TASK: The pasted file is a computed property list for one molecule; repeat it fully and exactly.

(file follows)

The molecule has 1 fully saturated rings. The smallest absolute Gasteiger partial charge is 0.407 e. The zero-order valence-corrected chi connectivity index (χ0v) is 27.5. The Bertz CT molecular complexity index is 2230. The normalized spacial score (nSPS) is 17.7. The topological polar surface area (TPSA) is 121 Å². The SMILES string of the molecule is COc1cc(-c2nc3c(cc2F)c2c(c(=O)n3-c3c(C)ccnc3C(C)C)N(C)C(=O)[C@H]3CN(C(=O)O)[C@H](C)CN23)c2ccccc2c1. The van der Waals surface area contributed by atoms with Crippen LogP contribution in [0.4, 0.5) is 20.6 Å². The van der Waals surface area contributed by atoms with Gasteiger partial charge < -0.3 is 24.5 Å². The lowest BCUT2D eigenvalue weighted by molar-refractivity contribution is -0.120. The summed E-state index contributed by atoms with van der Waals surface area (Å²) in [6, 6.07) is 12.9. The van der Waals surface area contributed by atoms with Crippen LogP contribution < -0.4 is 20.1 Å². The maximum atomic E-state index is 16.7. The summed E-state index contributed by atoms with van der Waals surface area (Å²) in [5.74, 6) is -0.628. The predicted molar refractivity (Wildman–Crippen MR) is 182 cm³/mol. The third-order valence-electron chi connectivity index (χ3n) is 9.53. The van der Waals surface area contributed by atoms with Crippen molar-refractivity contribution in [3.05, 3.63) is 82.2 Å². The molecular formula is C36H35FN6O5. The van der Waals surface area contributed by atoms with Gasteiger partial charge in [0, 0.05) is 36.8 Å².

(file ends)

The molecule has 1 fully saturated rings. The smallest absolute Gasteiger partial charge is 0.407 e. The zero-order valence-corrected chi connectivity index (χ0v) is 27.5. The Bertz CT molecular complexity index is 2230. The normalized spacial score (nSPS) is 17.7. The topological polar surface area (TPSA) is 121 Å². The SMILES string of the molecule is COc1cc(-c2nc3c(cc2F)c2c(c(=O)n3-c3c(C)ccnc3C(C)C)N(C)C(=O)[C@H]3CN(C(=O)O)[C@H](C)CN23)c2ccccc2c1. The van der Waals surface area contributed by atoms with Crippen LogP contribution in [0.4, 0.5) is 20.6 Å². The van der Waals surface area contributed by atoms with Gasteiger partial charge < -0.3 is 24.5 Å². The lowest BCUT2D eigenvalue weighted by molar-refractivity contribution is -0.120. The summed E-state index contributed by atoms with van der Waals surface area (Å²) in [6, 6.07) is 12.9. The van der Waals surface area contributed by atoms with Crippen LogP contribution < -0.4 is 20.1 Å². The maximum atomic E-state index is 16.7. The summed E-state index contributed by atoms with van der Waals surface area (Å²) in [5.74, 6) is -0.628. The predicted molar refractivity (Wildman–Crippen MR) is 182 cm³/mol. The third-order valence-electron chi connectivity index (χ3n) is 9.53. The van der Waals surface area contributed by atoms with Crippen molar-refractivity contribution in [3.05, 3.63) is 82.2 Å². The molecular formula is C36H35FN6O5. The van der Waals surface area contributed by atoms with Gasteiger partial charge in [0, 0.05) is 36.8 Å².